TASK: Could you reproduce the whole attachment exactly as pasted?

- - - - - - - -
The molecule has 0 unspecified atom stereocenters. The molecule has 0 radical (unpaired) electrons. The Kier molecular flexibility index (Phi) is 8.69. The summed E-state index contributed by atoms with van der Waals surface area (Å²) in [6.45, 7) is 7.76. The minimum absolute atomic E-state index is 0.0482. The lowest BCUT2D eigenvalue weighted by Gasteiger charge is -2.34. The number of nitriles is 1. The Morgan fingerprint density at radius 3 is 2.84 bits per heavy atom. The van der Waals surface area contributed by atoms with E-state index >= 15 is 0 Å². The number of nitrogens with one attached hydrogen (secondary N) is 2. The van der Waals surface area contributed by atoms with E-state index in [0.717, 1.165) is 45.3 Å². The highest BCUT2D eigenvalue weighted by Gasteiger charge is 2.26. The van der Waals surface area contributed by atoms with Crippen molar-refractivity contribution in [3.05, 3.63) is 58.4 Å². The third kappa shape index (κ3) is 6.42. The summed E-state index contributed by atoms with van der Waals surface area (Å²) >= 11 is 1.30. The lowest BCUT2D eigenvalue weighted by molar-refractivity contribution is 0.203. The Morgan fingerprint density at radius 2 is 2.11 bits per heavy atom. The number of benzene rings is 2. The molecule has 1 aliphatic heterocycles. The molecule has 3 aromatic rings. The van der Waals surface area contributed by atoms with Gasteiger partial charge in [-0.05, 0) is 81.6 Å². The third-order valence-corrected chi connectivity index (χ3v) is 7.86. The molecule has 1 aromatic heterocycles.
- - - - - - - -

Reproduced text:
The molecule has 0 unspecified atom stereocenters. The molecule has 0 radical (unpaired) electrons. The Kier molecular flexibility index (Phi) is 8.69. The summed E-state index contributed by atoms with van der Waals surface area (Å²) in [6.45, 7) is 7.76. The minimum absolute atomic E-state index is 0.0482. The lowest BCUT2D eigenvalue weighted by Gasteiger charge is -2.34. The number of nitriles is 1. The Morgan fingerprint density at radius 3 is 2.84 bits per heavy atom. The van der Waals surface area contributed by atoms with E-state index >= 15 is 0 Å². The number of nitrogens with one attached hydrogen (secondary N) is 2. The van der Waals surface area contributed by atoms with E-state index in [0.717, 1.165) is 45.3 Å². The highest BCUT2D eigenvalue weighted by Gasteiger charge is 2.26. The van der Waals surface area contributed by atoms with Crippen molar-refractivity contribution in [3.05, 3.63) is 58.4 Å². The third kappa shape index (κ3) is 6.42. The summed E-state index contributed by atoms with van der Waals surface area (Å²) >= 11 is 1.30. The lowest BCUT2D eigenvalue weighted by molar-refractivity contribution is 0.203. The Morgan fingerprint density at radius 2 is 2.11 bits per heavy atom. The number of benzene rings is 2. The molecule has 1 aliphatic heterocycles. The molecule has 3 aromatic rings. The van der Waals surface area contributed by atoms with Gasteiger partial charge in [-0.05, 0) is 81.6 Å². The third-order valence-corrected chi connectivity index (χ3v) is 7.86. The molecule has 1 aromatic heterocycles.